Introducing the HPN Player Rate Statistics

This post is the first of a series where we reveal a bunch of new methods to evaluate the performance of players (and teams), and to better contextualise what you see on the field each weekend. These measures will use a basic kit of statistics to dive down a little deeper, hopefully in an accessible way.

What are the Player Rate Statistics?

The first range of methods we are introducing are the Player Rate Statistics, which largely try to look at a player’s style of play on the field and their potency. Unlike Player Approximate Value (PAV), these are not the “one big all-encompassing number” style of comparative valuation; instead they’re small slices to see who a player is on the field, and how well they do what they ostensibly do.

Let’s introduce them one by one:

  • SPD – Scores (Goals + Behinds) Per Disposal.
    • SPD is a way of measuring the scoreboard potency of a player when they get the ball. For the opposition, the key to stopping players high on this measure is to deny them the ball in the first place. The players you’d expect have a high rate of scoring per touch do well on this measure. Players such as Josh J Kennedy, Lance Franklin, Eddie Betts and Jeremy Cameron have done well over the last five years in this measure, meaning it is somewhat predictive from year to year.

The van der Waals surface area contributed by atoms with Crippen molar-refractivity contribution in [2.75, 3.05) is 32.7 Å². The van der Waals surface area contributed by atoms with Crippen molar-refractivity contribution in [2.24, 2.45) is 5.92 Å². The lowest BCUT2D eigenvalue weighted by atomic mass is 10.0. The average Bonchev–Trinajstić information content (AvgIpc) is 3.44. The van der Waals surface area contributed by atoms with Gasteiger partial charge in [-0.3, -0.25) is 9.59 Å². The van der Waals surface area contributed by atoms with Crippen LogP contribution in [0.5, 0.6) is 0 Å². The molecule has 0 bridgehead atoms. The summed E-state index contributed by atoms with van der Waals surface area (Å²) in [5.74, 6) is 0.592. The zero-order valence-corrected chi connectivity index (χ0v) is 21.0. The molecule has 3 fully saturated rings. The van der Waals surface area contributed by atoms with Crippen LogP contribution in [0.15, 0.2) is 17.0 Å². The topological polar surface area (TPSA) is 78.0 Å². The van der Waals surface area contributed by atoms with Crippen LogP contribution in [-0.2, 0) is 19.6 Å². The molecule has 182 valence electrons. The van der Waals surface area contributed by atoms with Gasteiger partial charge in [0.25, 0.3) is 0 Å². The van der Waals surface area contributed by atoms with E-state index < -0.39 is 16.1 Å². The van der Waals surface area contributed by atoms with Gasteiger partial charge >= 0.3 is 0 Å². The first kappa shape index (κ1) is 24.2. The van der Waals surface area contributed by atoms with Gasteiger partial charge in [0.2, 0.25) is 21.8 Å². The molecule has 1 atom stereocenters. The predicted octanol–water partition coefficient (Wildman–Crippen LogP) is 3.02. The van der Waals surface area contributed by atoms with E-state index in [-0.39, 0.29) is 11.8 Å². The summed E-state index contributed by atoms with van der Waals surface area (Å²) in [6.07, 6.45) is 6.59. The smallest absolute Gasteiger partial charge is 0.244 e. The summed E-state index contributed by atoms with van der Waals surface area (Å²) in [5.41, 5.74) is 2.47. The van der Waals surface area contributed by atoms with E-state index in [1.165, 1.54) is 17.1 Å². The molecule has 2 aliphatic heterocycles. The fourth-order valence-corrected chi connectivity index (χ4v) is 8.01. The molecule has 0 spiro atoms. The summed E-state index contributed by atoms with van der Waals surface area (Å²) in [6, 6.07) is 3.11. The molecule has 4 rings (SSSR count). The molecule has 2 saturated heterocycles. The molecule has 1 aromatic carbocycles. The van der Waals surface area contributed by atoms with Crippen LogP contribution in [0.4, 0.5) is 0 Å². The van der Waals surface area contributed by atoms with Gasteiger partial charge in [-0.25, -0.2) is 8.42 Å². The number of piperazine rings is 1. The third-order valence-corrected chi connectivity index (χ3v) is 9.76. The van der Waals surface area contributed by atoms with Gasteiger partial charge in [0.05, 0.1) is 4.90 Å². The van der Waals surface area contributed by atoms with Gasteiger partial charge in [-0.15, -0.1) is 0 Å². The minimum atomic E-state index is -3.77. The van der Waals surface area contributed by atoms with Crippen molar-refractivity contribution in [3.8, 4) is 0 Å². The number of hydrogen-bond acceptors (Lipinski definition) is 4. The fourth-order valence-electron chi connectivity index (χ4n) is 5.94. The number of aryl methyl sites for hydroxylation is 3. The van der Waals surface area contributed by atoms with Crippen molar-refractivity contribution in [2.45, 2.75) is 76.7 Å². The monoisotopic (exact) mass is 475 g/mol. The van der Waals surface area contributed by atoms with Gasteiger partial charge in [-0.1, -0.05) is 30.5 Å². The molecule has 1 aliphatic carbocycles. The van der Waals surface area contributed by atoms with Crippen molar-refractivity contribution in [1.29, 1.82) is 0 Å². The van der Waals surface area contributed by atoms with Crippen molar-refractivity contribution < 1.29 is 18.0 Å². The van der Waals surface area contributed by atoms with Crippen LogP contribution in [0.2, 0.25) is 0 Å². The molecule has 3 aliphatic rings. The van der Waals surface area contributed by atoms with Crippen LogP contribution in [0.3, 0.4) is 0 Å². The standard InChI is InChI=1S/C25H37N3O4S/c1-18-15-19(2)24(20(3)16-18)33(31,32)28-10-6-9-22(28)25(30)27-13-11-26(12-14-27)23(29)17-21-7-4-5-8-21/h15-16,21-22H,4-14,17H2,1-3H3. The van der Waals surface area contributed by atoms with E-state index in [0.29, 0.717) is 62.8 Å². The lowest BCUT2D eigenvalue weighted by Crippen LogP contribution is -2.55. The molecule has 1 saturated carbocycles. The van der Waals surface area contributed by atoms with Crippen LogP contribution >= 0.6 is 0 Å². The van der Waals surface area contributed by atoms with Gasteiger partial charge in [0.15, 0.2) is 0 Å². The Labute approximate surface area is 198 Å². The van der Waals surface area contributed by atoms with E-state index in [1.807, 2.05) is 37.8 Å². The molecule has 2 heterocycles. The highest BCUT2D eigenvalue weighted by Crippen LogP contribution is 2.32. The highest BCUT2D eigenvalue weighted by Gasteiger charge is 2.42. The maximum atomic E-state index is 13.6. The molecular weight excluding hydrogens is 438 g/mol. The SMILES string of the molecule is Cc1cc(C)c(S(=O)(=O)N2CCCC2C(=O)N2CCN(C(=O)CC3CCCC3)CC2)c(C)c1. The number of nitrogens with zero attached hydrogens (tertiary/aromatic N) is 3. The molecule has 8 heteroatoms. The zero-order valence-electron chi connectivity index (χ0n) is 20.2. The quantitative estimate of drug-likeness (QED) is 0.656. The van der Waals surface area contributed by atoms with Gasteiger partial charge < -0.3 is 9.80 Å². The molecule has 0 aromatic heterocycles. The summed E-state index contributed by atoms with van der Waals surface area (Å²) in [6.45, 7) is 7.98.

• PPD – Points Per Disposal.
    • PPD is the slightly more direct version of SPD, working out how many actual points a player puts on the scoreboard every time they get the ball, which accounts for accuracy and shot position. Like SPD above, Kennedy, Franklin, Lynch, Hawkins and co. rate strongly here.
  • IDPD – Impact Disposals (Goals, Behinds, Inside 50s, Rebound 50s, Clearances and Goal Assists) Per Disposal.
    • Impact Disposals are any type of disposal that gets a special designation from the statisticians due to carrying extra meaning. Some disposals accrue more than one of the classifications above; eg some goals are also inside 50s. This measure takes a rough look at how “worthwhile” a player’s individual disposals are; attempting to ignore the empty carb disposals that take place in general play. A range of players can poll highly on this measure, from ruckmen to forwards to ball-winning mids. Like the two measures above, there appears to be a year to year correlation for those appearing at the top. The best players with a decent sample size here in 2017 were Paddy Ryder, Lance Franklin and Gary Rohan while the lowest were Jake Kelly and Neville Jetta
  • NDIPD – Non Disposal Impact (1%ers, Bounces, Tackles, Frees For and Against) Per Disposal.
    • Non Disposal Impact is the other half of the stat sheet – the involvement measured by the statisticians that does not end up as a possession (although some may lead directly to one). Expressed as a rate per disposal, it highlights players whose impact is disproportionately “off the ball”. Unlike the measures above this tends to identify genuine defenders more strongly.
  • MPD – Marks Per Disposal.
    • MPD is an easy measure of how much a team looks for a given player to target – most commonly lead up forwards like Nick Riewoldt and Levi Casboult. At the other end of the scale are the guys who win their own ball in order to get a touch.
  • K:H – Kick to Handball Ratio.
    • This measures a players’ confidence to dispose by foot or by hand; a measure to how they approach the game from week to week within their given role. For the opposition, they may look at this and potentially force players to overplay their weaker method to force a potential mistake.